Kaoteon – Damnatio Memoriae

Metal is often intrinsically tied to story and band narrative. Especially in its most extreme forms, bands are often imbued with an aura of mystique and toil through the auspices

6 years ago

Metal is often intrinsically tied to story and band narrative. Especially in its most extreme forms, bands are often imbued with an aura of mystique and toil through the auspices of the stories they choose to tell about themselves, whether through marketing, interviews, or their music. Lebanon’s blackened death metal maestros Kaoteon have an interesting backstory as well. But rather than the standard metaphors of their music being forged in the fires Mount Doom or birthed by a witch deep in the conifer forests of Norway, Kaoteon’s deals in actual horror. Originally formed as Chaotaeon (a mixture of the words “Chaotic” and Aeon”) in 1998 in Beirut, the band’s moniker was mistaken as a word for “Devil” by the Lebanese authorities which, due to the laws of that country, led to dire consequences for the band. In 2003, undercover police officers raided one of the band’s shows, taking them hostage by throwing them in the trunks of unmarked cars and interrogating them for days. While this incident and misunderstanding led to no criminal charges and to their eventual release, band leader Anthony Kaoteon changed the band’s name to his own and moved to Amsterdam. Needless to say, such literal persecution has led to some intense releases, primarily in the form of demos and the band’s debut full-length Veni Vidi Vomui. Their sophomore record, Damnatio Memoriae, sees the band attempting to build upon the reputation forged by that ferocious debut and the circumstances that inspired it.

The most immediately noticeable difference between this record and the band’s debut is the line-up. With original members Anthony Kaoteon and Walid Wolflust returning on guitars and vocals respectively, Damnatio Memoriae brings on a few additional musicians that help the band expand their sonic palate, namely Fredrik Widigs from Marduk on drums and Linus Klausenitzer of Obscura on bass. Recruiting Daniel Bergstrand for mixing wasn’t a poor choice either, as Damnatio is without question the band’s most full- and clear-sounding release to date. With such a robust line-up, one could not be blamed for assuming that the music contained within this record would be some fairly intense and impressive stuff. Such assumptions are here rewarded, as Damnatio Memoriae is an improvement over their previous releases in every way, and could prove a watershed moment for the band.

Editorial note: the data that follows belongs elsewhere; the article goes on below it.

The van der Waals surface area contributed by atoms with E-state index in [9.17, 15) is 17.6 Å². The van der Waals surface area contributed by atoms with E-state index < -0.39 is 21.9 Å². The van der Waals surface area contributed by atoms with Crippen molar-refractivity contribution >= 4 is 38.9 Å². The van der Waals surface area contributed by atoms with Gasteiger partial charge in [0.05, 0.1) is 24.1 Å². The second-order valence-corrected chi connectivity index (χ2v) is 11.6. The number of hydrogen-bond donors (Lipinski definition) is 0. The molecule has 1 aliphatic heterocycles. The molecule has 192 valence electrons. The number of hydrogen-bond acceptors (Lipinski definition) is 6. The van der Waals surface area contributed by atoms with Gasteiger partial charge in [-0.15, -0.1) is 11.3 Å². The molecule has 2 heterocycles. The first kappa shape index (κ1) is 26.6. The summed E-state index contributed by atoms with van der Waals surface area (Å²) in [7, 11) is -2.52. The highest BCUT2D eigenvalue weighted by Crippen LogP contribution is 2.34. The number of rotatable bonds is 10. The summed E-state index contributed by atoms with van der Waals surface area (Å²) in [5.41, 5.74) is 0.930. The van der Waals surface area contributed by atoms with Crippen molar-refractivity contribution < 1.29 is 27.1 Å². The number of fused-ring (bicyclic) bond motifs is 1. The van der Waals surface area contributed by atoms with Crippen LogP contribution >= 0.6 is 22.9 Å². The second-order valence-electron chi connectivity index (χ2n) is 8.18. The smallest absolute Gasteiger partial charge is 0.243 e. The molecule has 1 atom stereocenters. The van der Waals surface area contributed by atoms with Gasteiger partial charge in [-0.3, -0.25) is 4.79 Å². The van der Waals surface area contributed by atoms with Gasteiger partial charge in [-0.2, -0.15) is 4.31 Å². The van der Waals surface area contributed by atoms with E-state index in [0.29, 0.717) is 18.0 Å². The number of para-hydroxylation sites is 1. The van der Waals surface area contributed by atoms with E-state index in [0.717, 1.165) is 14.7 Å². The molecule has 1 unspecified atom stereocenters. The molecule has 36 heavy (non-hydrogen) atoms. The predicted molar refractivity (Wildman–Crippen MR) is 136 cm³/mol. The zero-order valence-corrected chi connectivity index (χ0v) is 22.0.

Opener “Damnatio Memoriae” is a blast of black metal aggression that kicks off the album with a righteous anger, as Walid’s vocals dance above ferocious instrumentation with throat-shredding savagery. It’s a kick-ass kick-off. “Barren Lands” continues this trajectory as another epic and aggressive soundscape of riffs and interesting drumming that gives the track a feeling of openness as opposed to suffocation, and feels akin to Dark Funeral in its sonic intensity. But within the chaos contained in these tracks, the band never loses its sense of melody. This allegiance to melodic songwriting is one of the aspects of Kaoteon’s sound that makes them stand out among their blackened death metal peers. “Raging Hellfire” and “Light of Compassion” each also display the band’s deft hand at melding black and death metal, blasting and raging through several passages that could be considered among the best the band have written. And while Damnatio Memoriae certainly rips through some intense blackened death metal carnage with skill and verve, the album in its entirety is a musically diverse affair. Closing track “A Breath” pulls directly from the Cobalt playbook with a dramatic and understated strummed riff that is built upon by a section of militant drumming. Think “Gin” and “Beast Whip” with just a tinge of eastern-influenced compositional prowess thrown in for good measure. This build-up eventually erupts into a full-on blackened death melodic assault that sends the track and album out in a blaze of glory, and ties the record’s musical themes together perfectly with militant drumming and mid-tempo strumming evolving into a varied barrage of blackened death that finds Walid screaming and raging with a passion as undeniable as can be found in the brand of music. It is a consistent, impassioned, and thoroughly ferocious sequence of tracks that is both easy to digest and rewarding of multiple listens.

If I had to knock this record for anything, it would be its relative songwriting consistency. While each track on the record is expertly performed and sounds fantastic, listening to the album in one go can lead to a feeling of sameness. Not every track sticks out as a truly unique entity within the context of the album, but overall this is an extremely minor gripe. Mainly because the music on this record is so good that it’s difficult to complain about awesome songs sounding a bit similar to other awesome songs. The production is fantastic, the instrumentation and performances solid throughout, and the obvious passion that this band has for the music they create bleeds through every note. It’s a solid addition to the band’s limited but already impressive discography. Fans of blackened death would do well to pay heed to Kaoteon. They’re as metal as they come.

Damnatio Memoriae will be released on February 23rd in digital format, and is available for pre-order on the band’s Bandcamp page.

Jonathan Adams

Published 6 years ago